Al and Karen taking a break from a cold ride in Waynesville, NC. Somehow, we ended up taking the Blue Ridge Parkway on a day when the high ridges were coated in ice - damn, it was cold!
The statues are made from old machinery that was taken from local mills. Waynesville is one of the nicest towns in western NC and we have a bunch of nice little towns.
How cold was it?
Cold enough for Karen to hop off and put her hands on the engine in an attempt to warm back up once we dropped below the ice. Windy enough that a strong gust blew the bike over on her while she crouched beside it - luckily, she caught it before it hit the ground.
Ok, this one isn't actually bike related (even though you can pick out the reflection of my bike in the window if you look closely) but this poster was in the window of a shop in Chimney Rock and caught my eye on a recent ride. Go Barney!
Lake Keowee in South Carolina, a few miles south of my home. If it's cold up here in the mountains, I can drop down a couple of thousand feet and enjoy a lot warmer weather. Keowee is named for an old Cherokee town that was flooded by the lake - it's sort of a mixed honor, I suppose.
Here, the gang re-groups near Highlands, NC after descending the spectacular Buck Creek road that bypasses the town. That one was a great ride, starting out on Hwy. 11 down in South Carolina, looping up into the mountains through Franklin to the Wayah Road into the Nantahala Gorge. From there, we looped around to twisty Hwy. 28 into Franklin again, and then up Dicks Creek to the Blue Ridge Parkway and home. It was close to 200 miles of prime mountain riding on a beautiful spring day. It was also a very mixed crew - a Yamaha FJR, a big Beemer, a Harley fatbob (that thing could fly!), a VStrom 1000, a Yamaha 1000, a Yamaha 600 and my little Vee.
On Saturday, Jonathon met me for a long wet ride to the Great Smoky Mountains. Jon is a fellow Versys owner from Asheville and it was his first trip into that part of the Smokies. We got lucky and were able to see about 50 elk in the meadows down in Cataloochee Valley, before heading on across the mountains to Harmon Den and then Max Patch. We probably did about 50 miles of wet, muddy mountain roads, with the weather constantly deteriorating. Despite the mud, rain, and fog, we had a ball paddling up through the miles of slick red clay on the Max Patch road. The photo shows the point where we finally said to hell with it and decided to hit some pavement back down to the low country near Hot Springs to get some hot food. Under better circumstances, such as clear skies and merely damp, not muddy, roads, this could be one of my favorite loops in western NC. Oh, did I mention the snow drifts that we ran into as we crossed over to the north side of the Max Patch mountain? Didn't expect that, though it did snow a lot up there a few days ago. The weatherman lied - it was supposed to be "partly cloudy and warm."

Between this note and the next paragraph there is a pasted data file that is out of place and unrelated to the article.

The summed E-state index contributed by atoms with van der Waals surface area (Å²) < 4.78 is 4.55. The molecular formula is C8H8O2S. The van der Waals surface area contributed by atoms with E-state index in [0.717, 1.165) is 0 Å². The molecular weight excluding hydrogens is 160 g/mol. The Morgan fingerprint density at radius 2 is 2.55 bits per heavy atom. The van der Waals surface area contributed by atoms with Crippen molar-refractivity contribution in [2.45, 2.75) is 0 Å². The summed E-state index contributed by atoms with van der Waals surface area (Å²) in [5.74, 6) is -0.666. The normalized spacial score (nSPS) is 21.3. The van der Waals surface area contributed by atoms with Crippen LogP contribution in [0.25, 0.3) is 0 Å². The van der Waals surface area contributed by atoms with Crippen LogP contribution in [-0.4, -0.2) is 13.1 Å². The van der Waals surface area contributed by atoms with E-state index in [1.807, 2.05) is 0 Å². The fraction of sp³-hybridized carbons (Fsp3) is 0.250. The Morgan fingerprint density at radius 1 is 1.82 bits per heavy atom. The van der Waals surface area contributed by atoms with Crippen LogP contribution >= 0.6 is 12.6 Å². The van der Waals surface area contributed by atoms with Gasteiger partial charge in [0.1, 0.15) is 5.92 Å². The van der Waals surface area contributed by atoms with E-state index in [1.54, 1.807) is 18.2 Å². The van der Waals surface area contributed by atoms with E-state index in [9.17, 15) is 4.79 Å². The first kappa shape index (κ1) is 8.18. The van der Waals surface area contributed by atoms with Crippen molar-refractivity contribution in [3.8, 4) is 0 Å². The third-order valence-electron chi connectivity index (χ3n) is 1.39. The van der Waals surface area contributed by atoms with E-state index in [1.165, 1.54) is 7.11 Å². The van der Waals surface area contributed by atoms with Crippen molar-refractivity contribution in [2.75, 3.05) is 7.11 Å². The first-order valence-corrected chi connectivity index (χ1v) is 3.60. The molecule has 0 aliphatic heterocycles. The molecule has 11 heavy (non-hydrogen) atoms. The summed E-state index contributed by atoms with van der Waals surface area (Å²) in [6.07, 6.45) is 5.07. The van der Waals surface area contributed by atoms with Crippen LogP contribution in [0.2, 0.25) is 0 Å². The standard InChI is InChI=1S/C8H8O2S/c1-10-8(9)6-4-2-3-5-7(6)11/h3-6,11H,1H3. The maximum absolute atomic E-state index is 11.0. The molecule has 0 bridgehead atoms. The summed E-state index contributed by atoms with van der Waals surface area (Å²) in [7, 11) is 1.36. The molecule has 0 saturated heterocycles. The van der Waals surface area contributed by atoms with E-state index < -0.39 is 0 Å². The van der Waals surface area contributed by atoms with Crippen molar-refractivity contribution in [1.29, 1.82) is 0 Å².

So, to make up for the cold and wet ride on Saturday, I headed south again yesterday, looping down through Chimney Rock and into South Carolina, exploring the back roads along the way to Tryon and Elmos Pub for lunch. After lunch, I headed east again on Hwy. 108 to Rutherfordton, and then back over Hwy. 64 to Chimney Rock and the back roads to home.
I don't often give specific details about the routes that I take, though I'll be happy to do so if somebody needs it. I think that it's more fun just to take off and explore the little blue line roads off the main routes. Some of the most spectacular scenery that I've witnessed have been on seldom-traveled
back roads where I never see another motorcycle. The land in this photo is slated for some major development, so I'm glad that I got to see it before it disappears beneath the onslaught of mini-ranches and parking lots. It looked like several thousand acres of rolling open farmland was being marked off for a subdivision. For now, though, it's a great slice of rural country to ride through.